Britain's electoral commission has fined the officially designated pro-Brexit campaign group for breaching spending rules in the 2016 referendum and referred it to the police.

The commission said Vote Leave worked with another campaign group, BeLeave, which spent £675,000 with Aggregate IQ, a company that used social media data to target voters, under a common plan with Vote Leave.

It means Vote Leave exceeded its legal spending limit of £7mn by almost £500,000.

"We found substantial evidence that the two groups worked to a common plan, did not declare their joint working and did not adhere to the legal spending limits," said Bob Posner, the commission's director of political finance and regulation.

Vote Leave was fined £61,000 and the Electoral Commission referred David Halsall, the responsible person for Vote Leave, and Darren Grimes, the founder of the BeLeave campaign group, to the police for false declarations of campaign spending.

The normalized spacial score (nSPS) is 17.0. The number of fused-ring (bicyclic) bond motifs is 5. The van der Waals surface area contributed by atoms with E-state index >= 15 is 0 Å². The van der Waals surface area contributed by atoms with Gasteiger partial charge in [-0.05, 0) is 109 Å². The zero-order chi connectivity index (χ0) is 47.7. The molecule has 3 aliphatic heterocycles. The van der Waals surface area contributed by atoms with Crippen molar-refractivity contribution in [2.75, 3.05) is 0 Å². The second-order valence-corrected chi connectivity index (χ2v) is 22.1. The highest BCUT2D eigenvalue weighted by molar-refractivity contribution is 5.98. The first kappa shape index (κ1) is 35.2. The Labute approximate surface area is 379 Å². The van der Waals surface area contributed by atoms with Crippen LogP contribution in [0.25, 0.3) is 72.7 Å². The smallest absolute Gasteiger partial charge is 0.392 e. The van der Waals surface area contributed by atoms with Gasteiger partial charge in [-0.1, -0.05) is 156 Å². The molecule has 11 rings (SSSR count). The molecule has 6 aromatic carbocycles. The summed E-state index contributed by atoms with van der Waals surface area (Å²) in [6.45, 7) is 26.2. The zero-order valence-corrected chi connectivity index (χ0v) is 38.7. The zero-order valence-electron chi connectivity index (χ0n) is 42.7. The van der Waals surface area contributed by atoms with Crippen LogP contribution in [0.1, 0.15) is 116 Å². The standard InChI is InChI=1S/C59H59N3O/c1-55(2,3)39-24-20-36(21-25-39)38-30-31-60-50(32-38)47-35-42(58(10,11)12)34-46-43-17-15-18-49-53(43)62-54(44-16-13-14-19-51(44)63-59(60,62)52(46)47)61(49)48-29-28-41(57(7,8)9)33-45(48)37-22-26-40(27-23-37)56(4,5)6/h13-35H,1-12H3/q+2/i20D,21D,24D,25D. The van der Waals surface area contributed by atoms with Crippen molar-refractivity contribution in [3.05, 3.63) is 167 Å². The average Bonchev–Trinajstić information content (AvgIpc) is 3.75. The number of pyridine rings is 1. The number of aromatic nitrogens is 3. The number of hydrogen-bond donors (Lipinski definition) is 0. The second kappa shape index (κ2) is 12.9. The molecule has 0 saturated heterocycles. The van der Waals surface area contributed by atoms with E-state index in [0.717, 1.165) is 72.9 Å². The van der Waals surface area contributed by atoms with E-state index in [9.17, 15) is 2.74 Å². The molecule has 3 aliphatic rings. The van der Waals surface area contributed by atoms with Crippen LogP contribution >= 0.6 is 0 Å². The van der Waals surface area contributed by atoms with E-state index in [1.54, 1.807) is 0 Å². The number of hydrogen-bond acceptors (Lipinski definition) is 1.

Mr Posner said: "Vote Leave has resisted our investigation from the start, including contesting our right as the statutory regulator to open the investigation.

"It has refused to cooperate, refused our requests to put forward a representative for interview, and forced us to use our legal powers to compel it to provide evidence.

"Nevertheless, the evidence we have found is clear and substantial, and can now be seen in our report."

Vote Leave said there was no evidence of any wrongdoing.

"The Electoral Commission's report contains a number of false accusations and incorrect assertions that are wholly inaccurate and do not stand up to scrutiny," a spokesman for Vote Leave said in a statement.

He accused the commission, which said Vote Leave has resisted its investigation and committed serious breaches of the law, of being motivated by a political agenda and said the group was confident that the findings would be overturned.

Additional reporting PA